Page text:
From chaos to containers

Modernizing IT always takes longer than you think it will, in part because Silicon Valley often has trouble escaping its own echo chamber

From chaos to containers
Credit: thinkstock

Tech always comes in waves. The last big enterprise technology development wave crested in 2015, and ever since then potential adopters have been busily downloading bits, grappling with new ideas, and trying to determine which tech to bank on.

The great part of being in the wake of this latest wave is that we have a pretty coherent picture of the future of applications: Microservices running in Docker containers orchestrated by Kubernetes. This is the basic “cloud native” vision, where distributed applications are continuously monitored and improved, and new ones can be designed and spun up much faster than before.

But mind the gap between that vision and the current state of affairs in most enterprises. It’s always amusing to see the reaction of Silicon Valley’s best and brightest when they encounter the real world of the enterprise datacenter. Ben Sigelman, CEO of the distributed system reliability management startup Lightstep, described it as “chaos” in a recent panel hosted by the VC firm Redpoint.

His comment came on the heels of a presentation by Bindi Belanger, an executive program director at Ticketmaster. She described her company’s new Kubernetes deployment amid an infrastructure strewn with a hodgepodge of legacy tech, including an emulated version of VAX software.

Panelist Armon Dadgar, co-founder and CTO of HashiCorp, echoed Siegelman’s sentiment:

Chaos is the default. It’s sort of shocking the number of companies you see — it’s exactly the Ticketmaster story over and over. It’s like you cut down a thousand-year-old tree and see the rings, everything from the IBM mainframe at the center all the way out, and it’s all still there.

That’s a great metaphor. Any organization that’s been around for a while has accrued layer upon layer of tech. Companies that have been around long enough are certain to have at least one legacy system that continues to churn along even though the people who designed it left the company long ago and no one entirely remembers how it works.

So before companies even think about going cloud-native, they need to do what they’ve always done before a major transition: Document the business processes built into the workloads they wish to migrate to a new platform. When you take into account all the integrations and dependencies involving other systems, this gets enormously complex in a hurry. The past is littered with giant migration processes that were never completed or ended in failure.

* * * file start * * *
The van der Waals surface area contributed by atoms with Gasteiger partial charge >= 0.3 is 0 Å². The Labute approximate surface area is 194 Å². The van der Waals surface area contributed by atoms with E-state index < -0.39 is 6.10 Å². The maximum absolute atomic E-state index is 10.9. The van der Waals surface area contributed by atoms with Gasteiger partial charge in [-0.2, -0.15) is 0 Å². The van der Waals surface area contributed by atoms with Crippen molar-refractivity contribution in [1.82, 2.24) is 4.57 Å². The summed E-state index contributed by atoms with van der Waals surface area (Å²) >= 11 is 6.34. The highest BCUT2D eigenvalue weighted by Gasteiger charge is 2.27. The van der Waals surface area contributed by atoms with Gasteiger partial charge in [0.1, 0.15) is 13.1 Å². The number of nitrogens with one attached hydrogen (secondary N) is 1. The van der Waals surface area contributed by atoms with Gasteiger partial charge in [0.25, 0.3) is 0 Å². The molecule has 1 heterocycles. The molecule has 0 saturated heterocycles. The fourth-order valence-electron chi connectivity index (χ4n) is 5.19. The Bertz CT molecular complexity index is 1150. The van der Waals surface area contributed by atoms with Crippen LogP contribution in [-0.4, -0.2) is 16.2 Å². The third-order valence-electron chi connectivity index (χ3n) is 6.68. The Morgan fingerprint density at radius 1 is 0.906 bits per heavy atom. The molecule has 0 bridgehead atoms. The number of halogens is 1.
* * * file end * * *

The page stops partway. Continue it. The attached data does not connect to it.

Instead, what typically happens is that when a new application is required, some forward-thinking person decides to build it on the latest, greatest platform — which today would be represented by the cloud-native approach. Panelist Criag McLuckie, CEO of the Kubernetes startup Heptio — and co-founder of the Kubernetes project when he worked at Google — was frank in his assessment of the gulf between this shiny new cloud-native world and current enterprise reality:

I think the thing that we’re neglecting is the people who never made the jump, who’ve never actually gone there. I spend a lot of time talking to folks and they’re like, “Yeah, I looked at it a while back and it was too complicated, I couldn’t understand it, I didn’t get what the value was. I didn’t know how it related to VMs.” The point is we’re right at the very beginning of this whole journey. And we need to do a better job of explaining it to everyday people who aren’t part of this crazy Silicon Valley hipster scene.

Sometimes it seems like we live in the Age of Miscommunication. The picture of cloud-native seems clear, and the benefits are potentially gigantic. As McLuckie says, “It’s not just about a potential 10x improvement in efficiency, it’s about a 100x improvement in how long it takes to get [an application] to market.” But enterprises have heard these sorts of promises before and it’s going to take a lot of explaining and demonstration to get them to believe such claims.

I think that needs to happen sooner rather than later, because a significant number of C-level enterprise execs have bought into the idea that that they can “get out of the IT business” by moving to the cloud. This can be accomplished, they think, simply by adopting SaaS applications or even by moving legacy applications in containers to the public cloud.

That vastly underestimates how profound the opportunities presented by the new cloud-native world are and how much transformational rethinking may be required. It can and should be done step by step rather than all at once. But simply duplicating the mistakes of the past on a new platform won't do anyone any good.